The FBI neglected to notify nearly 80 U.S. officials that their personal gmail accounts were the targets of Russian hacking attempts, the Associated Press reported Sunday.

Of the 190 affected officials and groups to which AP reached out, nearly 80 granted the outlet interviews. Although the FBI had been gathering evidence and knew for at least a year that the Americans were victims of a hacking scheme, the bureau failed to inform the victims of the threat posed to them. And after interviewing nearly 80 parties that had been targeted, AP found that the FBI had alerted only two of them before any hacked emails or information could be released.

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While some of the hackers’ victims never heard from the FBI at all, others heard from the bureau only after their emails and information were leaked publicly.

“It’s utterly confounding,” Philip Reiner, a former senior director at the National Security Council, told AP after the outlet informed him he had been one of the hackers’ targets. “You’ve got to tell your people. You’ve got to protect your people.”

The Russian cyberespionage group at the center of the hacking efforts, unofficially referred to as Fancy Bear, is thought to be connected to the Russian military intelligence agency GRU. Fancy Bear is the same group that has been linked to the 2016 email phishing operation directed at the Democratic National Committee (DNC). The DNC reportedly refused to allow the FBI to inspect its compromised servers.

In response to AP’s inquiries about why it chose not to inform the U.S. officials of their vulnerability, the FBI provided a statement saying, “The FBI routinely notifies individuals and organizations of potential threat information.”

“A senior FBI official, who was not authorized to publicly discuss the hacking operation because of its sensitivity, declined to comment on when it received the target list, but said that the bureau was overwhelmed by the sheer number of attempted hacks,” AP wrote.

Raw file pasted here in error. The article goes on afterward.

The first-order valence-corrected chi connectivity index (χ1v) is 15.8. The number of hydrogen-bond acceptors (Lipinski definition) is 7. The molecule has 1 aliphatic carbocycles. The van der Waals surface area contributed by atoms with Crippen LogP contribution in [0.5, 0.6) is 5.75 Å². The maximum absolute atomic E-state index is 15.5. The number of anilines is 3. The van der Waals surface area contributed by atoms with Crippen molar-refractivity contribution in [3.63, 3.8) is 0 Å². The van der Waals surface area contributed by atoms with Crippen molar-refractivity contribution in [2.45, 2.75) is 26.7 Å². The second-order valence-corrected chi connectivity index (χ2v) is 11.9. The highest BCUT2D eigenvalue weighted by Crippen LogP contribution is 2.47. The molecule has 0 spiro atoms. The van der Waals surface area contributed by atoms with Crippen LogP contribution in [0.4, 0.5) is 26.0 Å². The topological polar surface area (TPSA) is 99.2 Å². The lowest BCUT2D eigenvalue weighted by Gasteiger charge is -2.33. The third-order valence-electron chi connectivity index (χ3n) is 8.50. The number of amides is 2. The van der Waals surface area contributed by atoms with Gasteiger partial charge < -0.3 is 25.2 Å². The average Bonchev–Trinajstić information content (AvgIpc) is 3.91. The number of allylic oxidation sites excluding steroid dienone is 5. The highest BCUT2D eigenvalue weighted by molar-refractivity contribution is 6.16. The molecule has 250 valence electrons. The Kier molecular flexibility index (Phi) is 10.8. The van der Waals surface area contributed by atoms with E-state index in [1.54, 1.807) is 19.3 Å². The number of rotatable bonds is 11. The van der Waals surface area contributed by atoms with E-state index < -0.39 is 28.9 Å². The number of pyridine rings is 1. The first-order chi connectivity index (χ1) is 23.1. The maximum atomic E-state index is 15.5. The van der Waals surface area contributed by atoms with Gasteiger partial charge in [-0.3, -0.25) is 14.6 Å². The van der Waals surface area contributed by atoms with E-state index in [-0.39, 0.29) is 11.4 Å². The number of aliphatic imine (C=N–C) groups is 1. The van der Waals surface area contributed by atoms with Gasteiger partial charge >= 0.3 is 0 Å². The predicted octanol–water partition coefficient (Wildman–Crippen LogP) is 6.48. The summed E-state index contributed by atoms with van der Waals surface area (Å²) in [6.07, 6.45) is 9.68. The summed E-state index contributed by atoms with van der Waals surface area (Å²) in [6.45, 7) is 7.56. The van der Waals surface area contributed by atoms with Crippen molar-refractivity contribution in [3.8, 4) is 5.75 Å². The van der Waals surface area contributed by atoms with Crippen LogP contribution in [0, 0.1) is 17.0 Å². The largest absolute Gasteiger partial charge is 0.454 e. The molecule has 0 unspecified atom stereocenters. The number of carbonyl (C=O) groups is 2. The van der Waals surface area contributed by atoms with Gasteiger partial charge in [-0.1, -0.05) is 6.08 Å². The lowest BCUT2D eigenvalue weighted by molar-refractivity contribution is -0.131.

The FBI official in question told AP: “It’s a matter of triaging to the best of our ability the volume of the targets who are out there.”

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AP’s Sunday report further highlighted the controversy surrounding the FBI and the U.S. government’s handling of the allegations of Russian hacking during the 2016 U.S. presidential election cycle.

Although many of the victims AP interviewed felt that the FBI should have alerted them of the threat they faced, some said the bureau was within its rights to keep them in the dark.

“Perhaps optimistically, I have to conclude that a risk analysis was done and I was not considered a high enough risk to justify making contact,” retired Air Force Gen. Norton Schwartz, who was targeted in 2015, told the outlet.

Fancy Bear has found itself in the news over the past several days. On Thursday, BBC reported that the group hired servers from the United Kingdom-registered company Crookservers to infiltrate the Nigerian government and target Apple products. Crookservers itself also found that Fancy Bear had hacked into one of its own servers.

AP’s report also came as the U.S. and Russia continue to battle over the extradition of Yevgeniy Nikulin, an alleged Russian hacker. Nikulin found himself slapped with a U.S. grand jury indictment in 2016 on charges related to identity theft and computer hacking. He currently is held in a Prague prison.

(photo credit, homepage image: J. Edgar Hoover FBI Building, CC BY 2.0, by Cliff)